Mueller, Cohen, and Much Ado About Nothing
The more things change the more they stay the same. Seems like only a couple decades ago that Bill Clinton (then President) had a special prosecutor, Robert B. Fiske investigate the legality of the Whitewater transactions the Clinton's were involved in.
I don't recall the outcome of the Whitewater charges, only that they seemed to fall back to irrelevancy while the investigation of what exactly occurred between Monica Lewinsky and President Clinton in the Oval Office became the lead story, and led to his eventual Impeachment.
So here we are, with another special prosecutor, Robert Mueller, appointed to look into the very serious charges of Russian interference in the 2016 election, and possible collusion between the Trump campaign and Russia.
And after two years of this investigation, we are treated with yet again, another form of a man's unfaithful dalliance with another woman, albeit this one was not in the Oval Office with a young intern. But rather a lawyer who supposedly paid off two women of dubious backgrounds to be quiet about their affairs with a billionaire.
Of course, one has to wonder, what any of this has to do with Russian collusion. Or does that even matter?
Mr. Mueller's initial charge was to investigate Russian interference in the 2016 Presidential election and possible collusion with the Trump campaign, pretty cut and dried as to what he was to focus on.
So... which was it?
Mueller's investigation has wandered far from Russian interference and is now trying to find cause for an obstruction of justice charge or some other clever angle (similar to how they got Bill Clinton for "depends on what is 'is'" type of shenanigans).
Supposedly the President urging then FBI Director James Comey (of the infamous 'there is no evidence here that a prosecutor would use' in regards to Hillary Clinton's server/email/foreign-funds/DNC-misuse-of-funds/etc.) to "go easy" on former national security adviser Mike Flynn, and his subsequent firing of Comey, and his public criticism of Mueller, and AG Jeff Sessions, and Deputy AG Rod Rosenstein, and lets face it anyone else that gets in his crosshairs, constitutes obstruction of justice according to some.
Despite the less than proper etiquette used by Trump, these episodes all involve the president's ability to exercise his constitutional powers as chief executive, including the power to appoint and remove high-level executive-branch officials, to supervise the performance of their duties and to determine law enforcement (the alphabet agencies) priorities.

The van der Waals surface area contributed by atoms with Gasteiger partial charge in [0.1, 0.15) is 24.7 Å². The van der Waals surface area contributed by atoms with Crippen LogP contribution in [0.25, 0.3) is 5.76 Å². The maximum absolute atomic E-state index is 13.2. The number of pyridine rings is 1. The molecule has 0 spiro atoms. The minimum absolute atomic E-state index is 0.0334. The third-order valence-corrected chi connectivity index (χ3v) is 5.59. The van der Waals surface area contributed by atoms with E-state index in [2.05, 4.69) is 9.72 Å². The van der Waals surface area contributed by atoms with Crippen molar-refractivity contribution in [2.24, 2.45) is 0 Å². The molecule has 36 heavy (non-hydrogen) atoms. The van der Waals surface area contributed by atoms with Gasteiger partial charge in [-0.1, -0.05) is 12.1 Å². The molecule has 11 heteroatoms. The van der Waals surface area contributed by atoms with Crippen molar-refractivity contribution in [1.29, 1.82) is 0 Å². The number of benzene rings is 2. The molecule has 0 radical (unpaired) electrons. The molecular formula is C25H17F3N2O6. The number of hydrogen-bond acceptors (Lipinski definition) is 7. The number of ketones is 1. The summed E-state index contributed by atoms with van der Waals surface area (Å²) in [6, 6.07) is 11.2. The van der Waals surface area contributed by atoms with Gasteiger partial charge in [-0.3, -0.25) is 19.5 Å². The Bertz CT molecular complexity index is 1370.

So in essence, Mueller isn't going to get anywhere with that.
Mueller also has nothing but a false (now publicly known to be fraudulent) 'dossier' that they used to investigate into the Trump campaign, in regards to the Russian collusion, and a handful of disgruntled FBI agents who have been proven to have bias against Trump and who potentially acted against Trump prior to the election, and post election.
So that's not really going to go anywhere for Mueller either, best he can hope for is to limit the damage already done, and hope future investigations don't uncover any more agents behaving badly.
So what is Mueller left with?
Cohen... but that isn't going to go anywhere either. What distinguishes this from the Clinton-Lewinsky scandal is the fact that the sitting president then appeared before a grand jury, and they focused on allegations of perjury and obstruction from Clinton's personal relationship with a White House intern.
And here is the key, independent counsel Kenneth Starr subpoenaed the president but withdrew the subpoena when Clinton agreed to appear voluntarily.
Mueller could try that, but President Trump authorized White House counsel Don McGahn to answer all of Mueller's questions regarding every alleged obstructive action. McGahn spent 30 hours describing the substance of his conversations with Trump and offering that in his assessment the President's actions were lawful.
In addition Mueller was given access to over a million relevant documents that were requested, as well as access to everyone around the President, the special counsel came up with no material facts to support collusion charges or obstruction.
Executive privilege is designed to protect a sitting president from such 'witch-hunts', they relate entirely to a constitutionally proscribed obstruction inquiry that would violate the separation of powers.
So long as President Trump does not volunteer to appear before Mueller, or a grand jury, or a New-York based federal prosecutor in regards to Cohen's guilty plea, they will not be able to get him on some triviality that "depends on what the definition of is 'is'" was Bill Clinton's undoing.
There is nothing for which they can Impeach the President, unless he volunteers such by appearing in person and allowing whatever he says under oath to be used against him.
© 2018 Ken Burgess